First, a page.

Established by the workforce development council in 2007, the Next Generation Zone combines education, career skills and training, and employment and community resources to help young adults between 16 and 24 develop and pursue career goals.

Next Generation offers several youth-focused programs, providing its clients with the chance to finish their primary education and to help them into postsecondary placement or to secure their first professional jobs.

With an annual budget of $2 million, Next Generation receives public funding from federal, state, and local sources, as well as private donations, says Dawn Karber, COO of the Workforce Development Council.

Stacia Franz, human resources director for Inland Northwest Health Services, says she’s been working with the Next Generation Zone and Workforce Development Council staff to identify young, year-round workers who can replace soon-to-be-retiring INHS workers.

“There are a lot of entry-level positions in the health care field that are ideal for young employees,” Franz says. “We’ve been working with the Next Generation Zone for three years, but we’ve probably really stepped up our efforts in the last six months.”

For its part, Karber says the Workforce Development Council is being more strategic about summer employment.

“We’re specifically looking at sectors of the economy that are in demand, enhancing our relationships with companies in those sectors, and exploring the possibility of creating summer internships for younger workers,” she says.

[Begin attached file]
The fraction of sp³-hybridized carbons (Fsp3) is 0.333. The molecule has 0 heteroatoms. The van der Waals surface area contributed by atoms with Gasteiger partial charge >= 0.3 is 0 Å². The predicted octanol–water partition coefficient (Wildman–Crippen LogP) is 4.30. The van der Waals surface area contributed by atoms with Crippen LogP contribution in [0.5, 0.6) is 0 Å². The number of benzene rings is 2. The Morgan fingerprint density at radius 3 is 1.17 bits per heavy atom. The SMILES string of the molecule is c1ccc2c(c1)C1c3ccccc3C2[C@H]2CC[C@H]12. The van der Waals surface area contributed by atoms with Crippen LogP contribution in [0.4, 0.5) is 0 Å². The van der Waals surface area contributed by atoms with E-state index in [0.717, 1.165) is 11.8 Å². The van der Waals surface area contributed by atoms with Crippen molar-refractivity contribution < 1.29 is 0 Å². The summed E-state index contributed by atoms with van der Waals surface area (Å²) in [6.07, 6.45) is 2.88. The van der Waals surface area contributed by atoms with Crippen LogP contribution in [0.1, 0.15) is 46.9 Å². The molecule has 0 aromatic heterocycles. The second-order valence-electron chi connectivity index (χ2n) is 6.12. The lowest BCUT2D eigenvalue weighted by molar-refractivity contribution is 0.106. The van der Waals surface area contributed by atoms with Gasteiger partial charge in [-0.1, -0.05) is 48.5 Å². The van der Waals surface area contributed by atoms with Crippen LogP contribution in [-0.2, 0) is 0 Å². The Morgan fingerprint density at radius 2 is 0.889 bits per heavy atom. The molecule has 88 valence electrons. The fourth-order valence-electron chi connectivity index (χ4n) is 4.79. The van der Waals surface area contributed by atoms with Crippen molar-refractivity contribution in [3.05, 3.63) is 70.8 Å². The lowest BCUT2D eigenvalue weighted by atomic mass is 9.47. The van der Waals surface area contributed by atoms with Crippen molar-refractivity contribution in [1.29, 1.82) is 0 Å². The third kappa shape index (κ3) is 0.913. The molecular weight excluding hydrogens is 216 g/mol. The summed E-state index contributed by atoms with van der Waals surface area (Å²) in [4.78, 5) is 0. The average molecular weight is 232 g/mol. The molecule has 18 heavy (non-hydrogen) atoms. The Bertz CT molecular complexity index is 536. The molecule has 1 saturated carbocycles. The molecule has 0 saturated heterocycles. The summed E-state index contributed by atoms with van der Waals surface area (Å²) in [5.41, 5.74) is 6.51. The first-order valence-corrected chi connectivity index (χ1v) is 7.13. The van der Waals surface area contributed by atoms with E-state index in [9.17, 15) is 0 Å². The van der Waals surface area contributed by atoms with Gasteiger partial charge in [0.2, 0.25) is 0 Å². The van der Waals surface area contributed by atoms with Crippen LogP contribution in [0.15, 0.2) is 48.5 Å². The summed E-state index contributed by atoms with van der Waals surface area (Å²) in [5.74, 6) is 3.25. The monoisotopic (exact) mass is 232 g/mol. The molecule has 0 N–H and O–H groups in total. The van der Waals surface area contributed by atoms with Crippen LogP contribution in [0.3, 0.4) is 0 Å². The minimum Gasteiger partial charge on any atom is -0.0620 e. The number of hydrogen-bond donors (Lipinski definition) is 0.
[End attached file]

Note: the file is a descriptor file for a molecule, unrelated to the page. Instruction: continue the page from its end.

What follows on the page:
As for Ashton Charlton though, he says he’ll continue filling out applications until he can find a job.

Says Khanian, who will start school at Eastern Washington University this fall, “I think being 18 now and graduating helped me get a job real fast. I bet he (Ashton) won’t have a problem finding work next year.”

“Things are so different now,” says Anna Charlton, who is 37. “When I was 16, I went to work full time and didn’t have a problem finding a job. It was a much easier process.”

Charlton, who lives near Corbin Park on Spokane’s North Side, says a nearby fast food restaurant on Ruby Street has displayed a “Now Hiring” banner all summer. Yet, Ashton has been told the restaurant isn’t hiring.

“That’s the part that makes me angry. I know this isn’t just limited to Ashton. We keep hearing that there are jobs that are out there, but I’m not sure where one might be for him,” she says.

Clayeux says the Next Generation Zone can assist those like Charlton who have limited or no work history to list on a job application.

“There are different avenues for teens and young adults to take now to help secure that first job,” she says.

Clayeux says young workers should consider earning an occupational credential, which can be used to show employers a job candidate’s potential ability to do a job they’re applying for.

“We offer those here, and they have proven to be an effective tool to help young people get into the workforce,” Clayeux says. “It’s a challenge, but we’re equipped to help them work through those challenges.”

 Kevin Blocker
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Reporter Kevin Blocker, a University of Colorado alum, is a rec league basketball addict. At age 47, he still sports a 32-inch vertical leap. He has three children, all of whom are hooked on hoops.